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What is project communication?


Good communication in projects is the process of exchanging information and confirming there is shared understanding.

Decisions about communication methods are made in the context of the target audience, the intended impact and the risks/potential unintended consequences of the approach.

Definition from APM Body of Knowledge 7th edition

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Communication in team collaboration

Face-to-face: The ability to communicate is a core skill for people working in projects, programmes and portfolios to ensure objectives and requirements are understood, plans and benefits are shared, stakeholders are aligned, teams are motivated and knowledge is embedded.

Non verbal: Project professionals have choices to use written words and symbols, voice and non-verbal signals (body language) when communicating. Non-verbal communication can have more of an impact than the words used. But also runs the risk of the key message being misunderstood.

Effective communicators consider not only the message they want to pass on, but also the method (medium) for communicating the message, see Figure 3.3.1.

Figure 3.3.1 Considering the medium and the message 
Source: Body of Knowledge 7th Edition

Stakeholder communication

All projects, programmes and portfolios have communication plans that build from stakeholder analysis and outline the who, what, when, why and how of two-way communication between the team and the wider stakeholder environment.

Effective communication plans include ways to receive feedback and measure effectiveness so that plans can be adjusted to have maximum impact.

APM People Interest Network Communication planning guide

The guide has been designed to provide a simple framework that can be used by project managers and communicators supporting projects.

Planning models

There are many communication planning models.  Most follow the same pattern:

What do I want to achieve? What are my objectives?
Who do I want to talk to? Who are my stakeholders and publics?
Who do I want to say? What is the content I want to get across or the dialogue I want to initiate?
How will I say it? What mechanisms shall I use to get my content or dialogue across?
How do I know if I've got it right? How will I evaluate my work?
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Neurological levels

The Communication Planning report also talks about different theories to help communicate with team members. One example is the system of Neurological Levels by Gregory Bateson. The system describes the different motivators (how people are motivated in their daily work) and how a deeper understanding of these can improve everyday communications and lead to better outcomes.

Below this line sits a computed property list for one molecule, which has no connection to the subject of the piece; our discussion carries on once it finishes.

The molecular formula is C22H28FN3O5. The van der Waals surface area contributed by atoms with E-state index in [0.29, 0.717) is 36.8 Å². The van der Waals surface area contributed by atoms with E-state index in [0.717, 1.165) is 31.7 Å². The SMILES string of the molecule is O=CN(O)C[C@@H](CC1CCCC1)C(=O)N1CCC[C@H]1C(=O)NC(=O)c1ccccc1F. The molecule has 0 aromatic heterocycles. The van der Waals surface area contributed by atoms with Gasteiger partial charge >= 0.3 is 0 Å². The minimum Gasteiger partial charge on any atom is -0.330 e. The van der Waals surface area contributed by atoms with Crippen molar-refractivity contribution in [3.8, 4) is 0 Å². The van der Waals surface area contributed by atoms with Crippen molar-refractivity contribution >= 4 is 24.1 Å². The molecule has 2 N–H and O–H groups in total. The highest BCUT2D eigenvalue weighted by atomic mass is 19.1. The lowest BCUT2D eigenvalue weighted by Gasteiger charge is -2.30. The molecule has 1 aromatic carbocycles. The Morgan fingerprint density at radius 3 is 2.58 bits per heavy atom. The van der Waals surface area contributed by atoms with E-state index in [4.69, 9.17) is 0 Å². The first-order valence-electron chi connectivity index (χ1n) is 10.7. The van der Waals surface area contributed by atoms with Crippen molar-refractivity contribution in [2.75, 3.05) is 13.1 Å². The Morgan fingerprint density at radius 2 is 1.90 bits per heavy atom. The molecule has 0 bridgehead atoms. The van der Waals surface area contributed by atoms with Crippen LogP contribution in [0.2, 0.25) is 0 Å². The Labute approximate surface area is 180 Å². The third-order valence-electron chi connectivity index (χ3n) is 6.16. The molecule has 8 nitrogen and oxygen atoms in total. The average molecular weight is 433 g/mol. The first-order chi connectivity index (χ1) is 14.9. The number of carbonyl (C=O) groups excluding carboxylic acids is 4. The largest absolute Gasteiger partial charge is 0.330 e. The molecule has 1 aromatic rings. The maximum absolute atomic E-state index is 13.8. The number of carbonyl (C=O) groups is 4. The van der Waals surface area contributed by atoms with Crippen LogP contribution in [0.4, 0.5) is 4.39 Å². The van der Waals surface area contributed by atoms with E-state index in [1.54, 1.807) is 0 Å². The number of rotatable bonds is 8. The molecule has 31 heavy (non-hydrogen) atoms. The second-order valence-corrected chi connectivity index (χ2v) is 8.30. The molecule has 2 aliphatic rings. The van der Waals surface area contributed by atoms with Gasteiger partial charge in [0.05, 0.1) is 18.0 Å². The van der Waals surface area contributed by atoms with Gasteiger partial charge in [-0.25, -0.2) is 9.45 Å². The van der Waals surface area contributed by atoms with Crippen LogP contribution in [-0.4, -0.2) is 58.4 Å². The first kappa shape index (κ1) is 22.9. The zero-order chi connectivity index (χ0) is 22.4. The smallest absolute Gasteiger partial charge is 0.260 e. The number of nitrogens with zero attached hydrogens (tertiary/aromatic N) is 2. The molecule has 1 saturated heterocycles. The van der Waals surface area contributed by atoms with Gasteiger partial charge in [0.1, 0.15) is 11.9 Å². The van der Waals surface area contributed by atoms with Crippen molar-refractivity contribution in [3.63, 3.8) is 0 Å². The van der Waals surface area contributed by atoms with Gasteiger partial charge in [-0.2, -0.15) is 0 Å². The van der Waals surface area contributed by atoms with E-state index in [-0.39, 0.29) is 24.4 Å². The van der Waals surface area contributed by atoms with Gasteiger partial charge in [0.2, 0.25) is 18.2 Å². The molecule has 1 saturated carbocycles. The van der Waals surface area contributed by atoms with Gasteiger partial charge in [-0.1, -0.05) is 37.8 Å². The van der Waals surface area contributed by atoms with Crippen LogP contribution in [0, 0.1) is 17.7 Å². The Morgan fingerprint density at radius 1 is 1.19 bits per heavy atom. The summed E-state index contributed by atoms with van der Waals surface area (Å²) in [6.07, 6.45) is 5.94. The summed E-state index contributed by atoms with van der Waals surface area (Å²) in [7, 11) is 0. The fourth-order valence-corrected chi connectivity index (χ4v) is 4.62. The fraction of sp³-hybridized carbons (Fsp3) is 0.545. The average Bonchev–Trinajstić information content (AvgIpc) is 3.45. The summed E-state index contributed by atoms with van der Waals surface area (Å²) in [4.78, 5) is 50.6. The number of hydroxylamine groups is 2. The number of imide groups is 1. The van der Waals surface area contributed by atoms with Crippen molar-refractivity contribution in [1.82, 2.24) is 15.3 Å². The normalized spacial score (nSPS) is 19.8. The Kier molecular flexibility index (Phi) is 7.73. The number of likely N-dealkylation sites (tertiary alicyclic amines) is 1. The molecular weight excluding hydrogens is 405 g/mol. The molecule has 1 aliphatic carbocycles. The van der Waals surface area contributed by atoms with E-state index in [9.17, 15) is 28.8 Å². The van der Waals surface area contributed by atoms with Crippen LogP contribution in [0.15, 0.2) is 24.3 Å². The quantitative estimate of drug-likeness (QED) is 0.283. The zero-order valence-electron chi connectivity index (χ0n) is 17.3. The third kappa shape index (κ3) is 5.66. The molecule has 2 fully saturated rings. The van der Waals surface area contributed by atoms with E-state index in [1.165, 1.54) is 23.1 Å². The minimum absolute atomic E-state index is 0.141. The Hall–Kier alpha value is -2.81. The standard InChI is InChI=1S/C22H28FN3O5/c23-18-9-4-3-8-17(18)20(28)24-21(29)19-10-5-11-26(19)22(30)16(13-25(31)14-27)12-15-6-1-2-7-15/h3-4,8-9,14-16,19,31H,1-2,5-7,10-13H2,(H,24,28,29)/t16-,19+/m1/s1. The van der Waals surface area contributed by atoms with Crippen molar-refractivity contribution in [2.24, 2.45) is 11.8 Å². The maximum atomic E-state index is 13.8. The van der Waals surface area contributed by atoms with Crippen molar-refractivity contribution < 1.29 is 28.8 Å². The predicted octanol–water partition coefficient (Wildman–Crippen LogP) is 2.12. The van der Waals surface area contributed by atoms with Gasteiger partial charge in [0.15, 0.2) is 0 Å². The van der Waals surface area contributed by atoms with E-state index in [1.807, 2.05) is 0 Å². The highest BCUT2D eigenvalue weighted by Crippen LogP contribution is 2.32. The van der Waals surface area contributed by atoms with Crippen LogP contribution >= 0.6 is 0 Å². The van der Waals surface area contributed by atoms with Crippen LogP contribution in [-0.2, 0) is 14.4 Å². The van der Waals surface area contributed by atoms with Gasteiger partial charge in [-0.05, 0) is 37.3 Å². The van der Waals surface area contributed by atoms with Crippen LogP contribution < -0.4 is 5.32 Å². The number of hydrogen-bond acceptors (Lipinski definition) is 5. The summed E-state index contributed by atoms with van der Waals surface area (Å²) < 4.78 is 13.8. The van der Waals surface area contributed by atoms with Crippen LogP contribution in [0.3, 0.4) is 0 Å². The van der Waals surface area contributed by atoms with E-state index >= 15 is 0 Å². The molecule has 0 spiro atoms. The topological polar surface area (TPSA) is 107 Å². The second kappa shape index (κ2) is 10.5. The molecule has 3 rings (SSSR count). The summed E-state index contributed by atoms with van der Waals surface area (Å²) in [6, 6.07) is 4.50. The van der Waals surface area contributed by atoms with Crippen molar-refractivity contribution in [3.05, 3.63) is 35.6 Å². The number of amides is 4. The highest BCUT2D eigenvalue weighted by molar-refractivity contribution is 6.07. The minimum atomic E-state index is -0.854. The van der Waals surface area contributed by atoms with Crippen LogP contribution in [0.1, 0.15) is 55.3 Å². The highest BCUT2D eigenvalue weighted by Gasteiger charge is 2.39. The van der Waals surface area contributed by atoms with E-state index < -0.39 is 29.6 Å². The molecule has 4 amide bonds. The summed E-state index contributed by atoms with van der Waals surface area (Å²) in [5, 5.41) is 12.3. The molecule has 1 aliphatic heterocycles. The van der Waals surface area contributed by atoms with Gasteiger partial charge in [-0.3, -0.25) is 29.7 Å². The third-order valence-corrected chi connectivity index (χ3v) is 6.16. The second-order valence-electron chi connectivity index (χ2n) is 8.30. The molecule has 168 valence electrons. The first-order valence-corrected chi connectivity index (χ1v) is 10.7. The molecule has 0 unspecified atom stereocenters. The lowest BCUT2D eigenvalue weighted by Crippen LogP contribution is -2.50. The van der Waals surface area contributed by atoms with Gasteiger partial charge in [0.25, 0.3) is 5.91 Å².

A central belief of Neurolinguistic Programming and other theories of how we work describes our existence as having successively higher levels of refinement. Similar in structure to Maslow’s Hierarchy of Needs, the system of Neurogical Levels described by Gregory Bateson and developed later by Robert Dilts suggests the following levels (sometimes called the Logical Levels of Change). It describes the levels that we operate at in our daily lives:

Logical levels of change diagram

APM People Interest Network

The APM People Interest Network has a vision of ‘Inspired and inspiring project managers’ and a mission to raise awareness, inspire thinking and influence opinion around people and project management. Our primary focus groups are: Communications. Leadership and behaviours. 

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Watch: Successful project communication

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Listen: How to be a great communicator

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Related reading

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Stakeholder communication in unfamiliar environments
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How to achieve more connected communication by clearing mental ‘clutter’

APM Learning

The following project communication learning modules are available on APM Learning. This is a member only resource.

  • Information sheet - Communication plan
  • Learning module - Communication and collaboration
  • Learning module - Effective Stakeholder Management and Communication

Find out more about APM Learning

APM Body of Knowledge 7th edition

The APM Body of Knowledge 7th edition is a foundational resource providing the concepts, functions and activities that make up professional project management. It reflects the developing profession, recognising project-based working at all levels, and across all sectors for influencers, decision makers, project professionals and their teams. 

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